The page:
In the preferred and illustrated embodiment, a patient disk 240 (which, as indicated above, may be a floppy disk) is created by the system and is used to store pertinent data recorded by the dedicated hard disk 220b during the therapy session. It should be noted, that a floppy disc may be used to store the entire therapy session but in most applications, this is unnecessary since the bulk of the data recorded for most patients will comprise normal ECG data. Whenever a patient disk is created, the system stores a copy of the patient's permanent data file (PATIENT#.PMT, which is created by the patient scheduling program 232). In addition, for each session, the associated temporary file (YYMMDD.TMP) is also stored on the patient disk. In the preferred operation, after the temporary file is copied to the patient disk (at the conclusion of the therapy session), it is erased from the hard disk 220b.
If the physiological data being collected and stored is ECG data, the operator can selectively review the patient's ECG data and save any number of predetermined ECG data intervals to the patient disc. This data is stored in a report file which in the disclosed embodiment has a file name in the form of "YYMMDD.RPT". As explained above, the first six characters of the name indicate the date of the therapy session and the extension "RPT" tells the system that this is a report file containing physiological data selected by the operator for permanent storage.
In the disclosed embodiment, the data editor program 236 also scans the entire patient data file (PATIENT#.D) to review all of the physiological data stored for the session. If the system includes means for detecting abnormal physiological data such as "arrythmia" in ECG data, this information is recorded on the patient disk 240. For example, if arrhythmia is detected in ECG data, a portion of the ECG data before and after the arrhythmia detection would be recorded on the patient disk so that it can be reviewed at a later date if necessary.
When the session data editor program is exited, the report generator program 238 would normally be called-up to provide a hard copy print-out (on a printer 28) summarizing the data received during the therapy session. The report may include information regarding pulse rate, blood pressure as well as a print-out of the physiological data selected by the operator. For example, if ECG data is being monitored, the rhythm charts selected by the operator would form part of the report.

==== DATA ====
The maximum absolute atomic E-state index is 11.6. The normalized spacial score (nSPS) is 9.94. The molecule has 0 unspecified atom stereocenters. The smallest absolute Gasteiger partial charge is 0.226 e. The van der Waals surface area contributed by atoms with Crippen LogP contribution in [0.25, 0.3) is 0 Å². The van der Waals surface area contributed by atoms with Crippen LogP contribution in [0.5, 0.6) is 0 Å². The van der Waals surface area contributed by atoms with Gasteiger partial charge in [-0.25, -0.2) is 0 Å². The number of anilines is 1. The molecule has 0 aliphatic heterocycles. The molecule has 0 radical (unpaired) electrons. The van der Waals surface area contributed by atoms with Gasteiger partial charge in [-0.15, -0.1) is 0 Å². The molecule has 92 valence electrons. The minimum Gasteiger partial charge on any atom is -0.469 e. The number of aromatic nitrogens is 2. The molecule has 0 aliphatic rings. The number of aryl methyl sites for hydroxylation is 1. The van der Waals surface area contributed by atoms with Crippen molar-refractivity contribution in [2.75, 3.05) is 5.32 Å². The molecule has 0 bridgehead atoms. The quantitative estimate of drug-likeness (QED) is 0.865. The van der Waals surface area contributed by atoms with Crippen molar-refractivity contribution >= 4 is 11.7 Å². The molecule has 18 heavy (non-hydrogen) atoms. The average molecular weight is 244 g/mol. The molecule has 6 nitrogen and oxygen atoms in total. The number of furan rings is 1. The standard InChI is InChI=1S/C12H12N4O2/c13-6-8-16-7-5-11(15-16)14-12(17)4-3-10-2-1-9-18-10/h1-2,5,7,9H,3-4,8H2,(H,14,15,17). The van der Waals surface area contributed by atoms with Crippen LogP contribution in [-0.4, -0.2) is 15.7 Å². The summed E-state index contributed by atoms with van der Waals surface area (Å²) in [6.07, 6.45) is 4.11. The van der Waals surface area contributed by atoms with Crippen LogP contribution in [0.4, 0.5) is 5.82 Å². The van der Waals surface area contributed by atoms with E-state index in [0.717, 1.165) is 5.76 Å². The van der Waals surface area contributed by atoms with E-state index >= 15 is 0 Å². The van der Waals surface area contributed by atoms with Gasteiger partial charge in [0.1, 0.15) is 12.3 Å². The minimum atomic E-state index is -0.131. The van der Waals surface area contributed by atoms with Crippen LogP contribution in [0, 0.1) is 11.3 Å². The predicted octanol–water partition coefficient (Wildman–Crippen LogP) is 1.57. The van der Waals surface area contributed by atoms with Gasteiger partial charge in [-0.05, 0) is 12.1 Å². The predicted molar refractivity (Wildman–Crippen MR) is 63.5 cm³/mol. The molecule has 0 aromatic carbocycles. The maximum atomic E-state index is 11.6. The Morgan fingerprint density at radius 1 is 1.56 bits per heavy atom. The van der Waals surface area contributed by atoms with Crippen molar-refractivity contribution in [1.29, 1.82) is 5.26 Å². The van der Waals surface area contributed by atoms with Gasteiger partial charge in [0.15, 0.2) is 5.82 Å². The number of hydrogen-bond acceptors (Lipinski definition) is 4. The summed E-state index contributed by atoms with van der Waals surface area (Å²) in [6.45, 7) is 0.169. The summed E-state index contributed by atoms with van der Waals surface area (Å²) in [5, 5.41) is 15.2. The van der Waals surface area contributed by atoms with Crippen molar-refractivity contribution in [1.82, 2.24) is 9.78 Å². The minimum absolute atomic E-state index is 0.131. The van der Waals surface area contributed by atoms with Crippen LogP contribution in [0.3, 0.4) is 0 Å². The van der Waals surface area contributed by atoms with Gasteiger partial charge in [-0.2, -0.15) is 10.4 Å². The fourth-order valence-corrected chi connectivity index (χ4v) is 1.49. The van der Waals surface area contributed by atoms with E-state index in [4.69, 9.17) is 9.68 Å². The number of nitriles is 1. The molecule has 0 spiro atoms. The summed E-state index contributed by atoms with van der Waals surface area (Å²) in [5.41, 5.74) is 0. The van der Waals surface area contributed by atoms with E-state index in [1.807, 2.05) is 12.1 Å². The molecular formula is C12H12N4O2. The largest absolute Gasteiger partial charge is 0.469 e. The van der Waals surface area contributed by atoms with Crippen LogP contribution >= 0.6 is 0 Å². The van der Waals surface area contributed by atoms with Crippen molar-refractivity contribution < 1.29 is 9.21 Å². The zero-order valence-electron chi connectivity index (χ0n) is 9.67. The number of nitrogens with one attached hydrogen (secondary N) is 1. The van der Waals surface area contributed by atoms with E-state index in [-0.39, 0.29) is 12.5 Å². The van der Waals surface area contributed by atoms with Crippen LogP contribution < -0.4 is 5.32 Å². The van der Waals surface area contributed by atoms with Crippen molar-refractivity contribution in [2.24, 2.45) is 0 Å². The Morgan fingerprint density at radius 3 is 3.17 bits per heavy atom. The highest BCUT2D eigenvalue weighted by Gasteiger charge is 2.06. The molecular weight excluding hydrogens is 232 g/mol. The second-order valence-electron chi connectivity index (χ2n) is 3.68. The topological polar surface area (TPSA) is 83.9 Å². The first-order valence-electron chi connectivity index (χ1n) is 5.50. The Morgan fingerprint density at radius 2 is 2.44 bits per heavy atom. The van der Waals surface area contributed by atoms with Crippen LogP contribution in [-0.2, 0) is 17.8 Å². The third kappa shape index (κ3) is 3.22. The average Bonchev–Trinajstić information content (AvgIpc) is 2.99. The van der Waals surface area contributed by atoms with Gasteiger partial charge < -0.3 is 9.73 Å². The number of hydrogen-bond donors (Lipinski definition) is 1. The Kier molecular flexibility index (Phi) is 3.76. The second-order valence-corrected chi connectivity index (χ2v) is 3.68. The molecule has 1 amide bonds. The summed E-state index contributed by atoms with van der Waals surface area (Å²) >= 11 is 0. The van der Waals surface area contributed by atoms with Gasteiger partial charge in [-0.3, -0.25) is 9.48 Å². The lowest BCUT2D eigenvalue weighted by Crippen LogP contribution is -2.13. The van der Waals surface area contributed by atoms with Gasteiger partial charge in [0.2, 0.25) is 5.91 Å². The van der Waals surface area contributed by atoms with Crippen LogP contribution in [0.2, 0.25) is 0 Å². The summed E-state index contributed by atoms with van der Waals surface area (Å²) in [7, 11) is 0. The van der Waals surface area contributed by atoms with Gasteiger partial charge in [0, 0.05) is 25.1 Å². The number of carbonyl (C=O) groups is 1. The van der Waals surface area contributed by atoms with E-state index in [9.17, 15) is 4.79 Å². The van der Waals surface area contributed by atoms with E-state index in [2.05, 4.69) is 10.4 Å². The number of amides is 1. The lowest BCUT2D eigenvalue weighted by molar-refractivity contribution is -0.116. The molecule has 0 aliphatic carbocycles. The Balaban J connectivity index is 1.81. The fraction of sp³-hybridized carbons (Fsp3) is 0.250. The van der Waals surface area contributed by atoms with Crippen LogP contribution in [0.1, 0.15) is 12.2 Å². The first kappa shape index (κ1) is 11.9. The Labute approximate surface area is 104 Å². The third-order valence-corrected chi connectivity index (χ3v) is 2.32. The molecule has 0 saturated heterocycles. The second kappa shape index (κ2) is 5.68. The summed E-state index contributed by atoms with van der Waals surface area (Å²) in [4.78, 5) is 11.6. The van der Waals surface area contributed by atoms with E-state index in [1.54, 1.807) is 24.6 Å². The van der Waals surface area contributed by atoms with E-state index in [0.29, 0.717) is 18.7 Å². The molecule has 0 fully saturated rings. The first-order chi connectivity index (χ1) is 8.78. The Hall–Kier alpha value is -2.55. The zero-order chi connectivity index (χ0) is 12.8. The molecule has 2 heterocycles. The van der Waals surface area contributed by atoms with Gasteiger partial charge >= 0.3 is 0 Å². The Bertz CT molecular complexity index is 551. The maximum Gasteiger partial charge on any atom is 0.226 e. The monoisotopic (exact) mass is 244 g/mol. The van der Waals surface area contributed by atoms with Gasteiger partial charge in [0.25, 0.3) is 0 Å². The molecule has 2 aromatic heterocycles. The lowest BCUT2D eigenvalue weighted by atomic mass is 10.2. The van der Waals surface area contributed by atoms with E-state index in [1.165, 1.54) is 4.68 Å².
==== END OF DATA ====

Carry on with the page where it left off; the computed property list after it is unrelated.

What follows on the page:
In addition, the report generator may be used to produce trend reports to show a patient's progress over several sessions. To use this feature, the data for several therapy sessions would be read from one or more floppy disks. The report generator then processes all of the retrieved data to produce a composite report to show a patient's progress over an extended period of time.
FIG. 9 illustrates a more advanced embodiment of the present invention. In the FIG. 9 embodiment, the base station 10 is located at a central monitoring facility 300. Through the use of switching equipment 302, the base station 10 communicates with a plurality of satellite stations or hubs 304 over a wide band width telephone line 306. Each satellite station or hub 304 communicates with a plurality of user stations 12' over conventional local phone lines 14'. It should be noted in FIG. 9, that the base station 10 also communicated directly with user stations 12 over local phone lines 14.
In this disclosed embodiment, equipment usage is maximized and more importantly, it enables extreme remote locations to provide exercise monitoring under the supervision of competent professionals without requiring the purchase of an entire system (or the hiring of the necessary personnel. For example, small rural hospitals could provide what appeared to patients to be a locally monitored therapy session when in fact the rural hospital would only have the hub equipment. The hub would communicate with the base station over the wide band width telephone line 306. This same type of arrangement can also be employed in a wide area physical fitness program. The hubs 304 would communicated with groups of participants over voice grade phone lines 14'. A single base station 10, manned by professional personnel would in turn receive the data from the satellite stations 304.
Although the invention has been described with a certain particularity, it should be understood that those skilled in the art can make various changes to it without departing from the spirit and scope as hereinafter claimed.
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|U.S. Classification||600/520, 379/106.02, 482/1, 370/496|
|International Classification||G06F19/00, A63B24/00|
|Cooperative Classification||G06F19/3481, G06F19/3418, A63B2225/20, A63B24/00, A63B2230/04|
|European Classification||G06F19/34C, G06F19/34N, A63B24/00|
|Dec 16, 1998||FPAY||Fee payment|
Year of fee payment: 4
|Jun 10, 2003||FPAY||Fee payment|
Year of fee payment: 8
|May 25, 2007||FPAY||Fee payment|
Year of fee payment: 12